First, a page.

New York & New Jersey Business Lawyer Blog

By Kevin Hutchinson (Flickr) [CC BY 2.0 (http://creativecommons.org/licenses/by/2.0)], via Wikimedia CommonsRaising capital is a critical step in the early stages of starting a business, but federal and state laws set several important limits on this process. Ownership in a business, when given in exchange for a monetary contribution, is generally considered a “security” for the purpose of federal financial law. Federal law requires companies that are offering stock for sale to the public to register the offer with the Securities and Exchange Commission (SEC). An exception to this rule, known as “Regulation D” or “Reg D,” allows companies to offer stock to certain investors without the lengthy and expensive SEC registration process. This allows small businesses and startups to approach angel investors, venture capital firms, and others.

Public vs. Private Offerings

The process of raising capital for a small business or startup is commonly known as “private equity,” since funding comes from a limited pool of potential investors. A company that registers with the SEC and meets all of the requirements of the Securities Act of 1933, 15 U.S.C. § 77a et seq., can offer their stock for sale to the general public on exchanges like the New York Stock Exchange. It then becomes known as a “publicly-traded” company.

When a company offers its stock for sale to the public for the first time, it is known as an initial public offering (IPO). Obtaining SEC approval for an IPO is complicated, expensive, and out of reach for startups and many small businesses. These businesses need to raise capital, but they must do so in a way that does not inadvertently become an unauthorized public offering of securities.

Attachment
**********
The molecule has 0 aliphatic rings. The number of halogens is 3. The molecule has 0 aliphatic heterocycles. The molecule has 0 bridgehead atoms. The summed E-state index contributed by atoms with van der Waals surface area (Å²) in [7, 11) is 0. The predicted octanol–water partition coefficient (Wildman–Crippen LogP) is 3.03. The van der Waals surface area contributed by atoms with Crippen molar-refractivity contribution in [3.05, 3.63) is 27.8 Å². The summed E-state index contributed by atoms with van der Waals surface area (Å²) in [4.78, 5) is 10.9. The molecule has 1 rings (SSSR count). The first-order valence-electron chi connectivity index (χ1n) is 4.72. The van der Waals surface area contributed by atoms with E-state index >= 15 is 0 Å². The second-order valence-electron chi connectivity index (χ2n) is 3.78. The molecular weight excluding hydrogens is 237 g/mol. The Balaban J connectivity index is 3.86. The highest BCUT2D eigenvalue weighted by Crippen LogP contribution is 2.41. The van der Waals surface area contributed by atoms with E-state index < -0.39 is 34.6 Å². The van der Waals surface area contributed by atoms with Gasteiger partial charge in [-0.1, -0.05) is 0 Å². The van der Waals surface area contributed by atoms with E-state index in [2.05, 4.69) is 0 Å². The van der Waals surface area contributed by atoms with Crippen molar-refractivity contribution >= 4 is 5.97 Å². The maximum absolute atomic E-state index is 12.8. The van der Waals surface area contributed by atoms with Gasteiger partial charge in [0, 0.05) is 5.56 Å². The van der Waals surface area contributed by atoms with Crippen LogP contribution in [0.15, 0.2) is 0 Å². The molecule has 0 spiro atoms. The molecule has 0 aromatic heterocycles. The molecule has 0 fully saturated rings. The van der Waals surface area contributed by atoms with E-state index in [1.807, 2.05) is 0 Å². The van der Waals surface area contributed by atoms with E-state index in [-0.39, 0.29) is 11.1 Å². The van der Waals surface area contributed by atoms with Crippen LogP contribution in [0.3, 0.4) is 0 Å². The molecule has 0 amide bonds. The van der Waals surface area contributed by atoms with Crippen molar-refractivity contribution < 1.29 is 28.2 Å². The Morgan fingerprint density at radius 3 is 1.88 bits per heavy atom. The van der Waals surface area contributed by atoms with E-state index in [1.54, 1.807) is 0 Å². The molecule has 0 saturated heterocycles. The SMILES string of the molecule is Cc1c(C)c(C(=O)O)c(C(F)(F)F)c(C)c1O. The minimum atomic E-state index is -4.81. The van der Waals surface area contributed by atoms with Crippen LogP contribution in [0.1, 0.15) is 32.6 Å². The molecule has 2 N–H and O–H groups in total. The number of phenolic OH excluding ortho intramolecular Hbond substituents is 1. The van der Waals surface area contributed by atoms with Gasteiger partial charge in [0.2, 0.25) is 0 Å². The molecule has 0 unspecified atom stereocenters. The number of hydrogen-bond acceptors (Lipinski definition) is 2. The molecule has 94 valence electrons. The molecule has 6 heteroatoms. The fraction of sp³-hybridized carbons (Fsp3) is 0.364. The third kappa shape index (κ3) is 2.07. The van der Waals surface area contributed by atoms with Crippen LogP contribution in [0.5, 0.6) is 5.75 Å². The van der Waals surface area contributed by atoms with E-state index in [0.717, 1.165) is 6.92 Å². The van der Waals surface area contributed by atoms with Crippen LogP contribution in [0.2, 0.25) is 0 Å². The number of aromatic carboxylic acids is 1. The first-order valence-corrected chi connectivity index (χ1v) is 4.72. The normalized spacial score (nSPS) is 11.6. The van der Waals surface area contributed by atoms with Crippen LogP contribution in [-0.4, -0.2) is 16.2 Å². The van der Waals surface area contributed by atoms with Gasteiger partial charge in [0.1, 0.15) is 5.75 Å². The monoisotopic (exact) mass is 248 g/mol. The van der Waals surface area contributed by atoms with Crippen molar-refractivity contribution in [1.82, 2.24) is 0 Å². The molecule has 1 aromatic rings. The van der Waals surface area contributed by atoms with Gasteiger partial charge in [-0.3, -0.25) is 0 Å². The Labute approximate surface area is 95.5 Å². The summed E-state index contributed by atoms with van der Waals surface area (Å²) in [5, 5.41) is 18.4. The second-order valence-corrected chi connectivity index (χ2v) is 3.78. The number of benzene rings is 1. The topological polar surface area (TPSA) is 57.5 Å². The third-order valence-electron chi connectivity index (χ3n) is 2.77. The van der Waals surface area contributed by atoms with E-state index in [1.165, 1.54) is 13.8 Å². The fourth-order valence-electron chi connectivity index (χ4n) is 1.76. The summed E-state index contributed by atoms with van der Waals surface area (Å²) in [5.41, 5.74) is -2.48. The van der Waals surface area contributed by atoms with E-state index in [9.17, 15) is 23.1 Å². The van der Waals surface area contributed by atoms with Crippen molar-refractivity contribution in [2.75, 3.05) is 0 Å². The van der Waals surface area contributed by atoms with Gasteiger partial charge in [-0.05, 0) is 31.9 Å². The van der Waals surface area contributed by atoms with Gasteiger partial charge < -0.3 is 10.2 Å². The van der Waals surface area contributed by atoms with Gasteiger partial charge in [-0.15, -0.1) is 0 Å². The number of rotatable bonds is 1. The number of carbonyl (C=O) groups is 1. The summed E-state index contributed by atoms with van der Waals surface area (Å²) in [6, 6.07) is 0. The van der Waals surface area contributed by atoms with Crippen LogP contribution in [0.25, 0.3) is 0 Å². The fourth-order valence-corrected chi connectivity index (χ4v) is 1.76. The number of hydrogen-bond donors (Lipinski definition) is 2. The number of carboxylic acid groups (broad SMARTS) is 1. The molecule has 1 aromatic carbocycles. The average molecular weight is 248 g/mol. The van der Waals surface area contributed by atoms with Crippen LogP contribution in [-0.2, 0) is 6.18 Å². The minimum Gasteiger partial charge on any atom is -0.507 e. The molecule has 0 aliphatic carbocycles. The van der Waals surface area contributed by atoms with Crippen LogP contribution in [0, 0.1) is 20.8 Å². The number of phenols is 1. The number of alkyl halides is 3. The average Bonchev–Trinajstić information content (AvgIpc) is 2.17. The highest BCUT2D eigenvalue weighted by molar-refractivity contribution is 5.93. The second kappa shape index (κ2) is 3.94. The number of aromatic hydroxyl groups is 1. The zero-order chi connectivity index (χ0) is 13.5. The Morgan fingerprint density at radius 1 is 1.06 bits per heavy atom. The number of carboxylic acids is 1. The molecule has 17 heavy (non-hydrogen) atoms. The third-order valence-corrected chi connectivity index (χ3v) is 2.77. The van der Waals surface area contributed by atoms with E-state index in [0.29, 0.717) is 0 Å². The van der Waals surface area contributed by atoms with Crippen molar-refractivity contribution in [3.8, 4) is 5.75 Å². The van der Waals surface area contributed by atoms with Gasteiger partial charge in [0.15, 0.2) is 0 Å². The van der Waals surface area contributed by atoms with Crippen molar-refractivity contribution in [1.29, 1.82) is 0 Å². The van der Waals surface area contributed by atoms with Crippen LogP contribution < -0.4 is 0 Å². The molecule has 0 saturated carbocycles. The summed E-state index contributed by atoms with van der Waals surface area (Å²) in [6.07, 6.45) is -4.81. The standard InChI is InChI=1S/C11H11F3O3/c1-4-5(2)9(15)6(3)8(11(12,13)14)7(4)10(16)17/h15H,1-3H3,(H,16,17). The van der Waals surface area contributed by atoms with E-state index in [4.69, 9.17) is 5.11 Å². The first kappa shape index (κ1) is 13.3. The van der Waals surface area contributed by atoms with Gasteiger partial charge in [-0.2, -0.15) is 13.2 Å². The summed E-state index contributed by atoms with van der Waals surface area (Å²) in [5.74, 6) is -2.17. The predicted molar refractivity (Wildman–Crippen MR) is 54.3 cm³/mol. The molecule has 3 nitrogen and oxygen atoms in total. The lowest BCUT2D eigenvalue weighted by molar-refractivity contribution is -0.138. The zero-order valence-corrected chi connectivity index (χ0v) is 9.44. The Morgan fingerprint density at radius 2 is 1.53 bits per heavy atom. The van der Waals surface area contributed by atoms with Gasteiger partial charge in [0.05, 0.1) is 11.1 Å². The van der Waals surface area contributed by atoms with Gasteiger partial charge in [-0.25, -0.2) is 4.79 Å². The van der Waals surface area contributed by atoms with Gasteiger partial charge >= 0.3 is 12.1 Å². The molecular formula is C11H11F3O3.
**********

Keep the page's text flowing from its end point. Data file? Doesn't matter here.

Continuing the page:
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PublicDomainPictures [Public domain, CC0 1.0 (https://creativecommons.org/publicdomain/zero/1.0/deed.en)], via PixabayThe word “license” comes up quite often in discussions of starting, owning, and running a small business, but it can be easy to get confused about what a business owner or entrepreneur must do to remain in compliance with the law. In a very general sense, “license” means the freedom to act. More specifically, it means official permission to engage in a particular activity, such as driving a car. In a business context, a license confers the right to engage in certain types of business or professional activities. A license may be held by an individual, as in the case of a professional or occupational license, or by a business organization. Operating without a required license can have serious consequences, ranging from substantial fines to criminal penalties. New Jersey and New York business owners should be aware of the various types of licenses in order to determine what they need for their own businesses.

Licensing Authorities

Most licenses needed to do business in New Jersey are issued and managed by local or state agencies. State agencies typically handle occupational and professional licenses based on qualifications and criteria that apply statewide. Licenses and permits that pertain to a specific location, such as construction or use permits, are often the responsibility of officials at the city or county level, who might have greater knowledge and understanding of local circumstances and issues. Businesses in certain industries might need licenses from one or more federal agencies.

Professional and Occupational Licenses

Licenses are reportedly required for more than 200 occupations in New Jersey, which is slightly below the national average. About 20 percent of New Jersey’s workforce need a license for their job.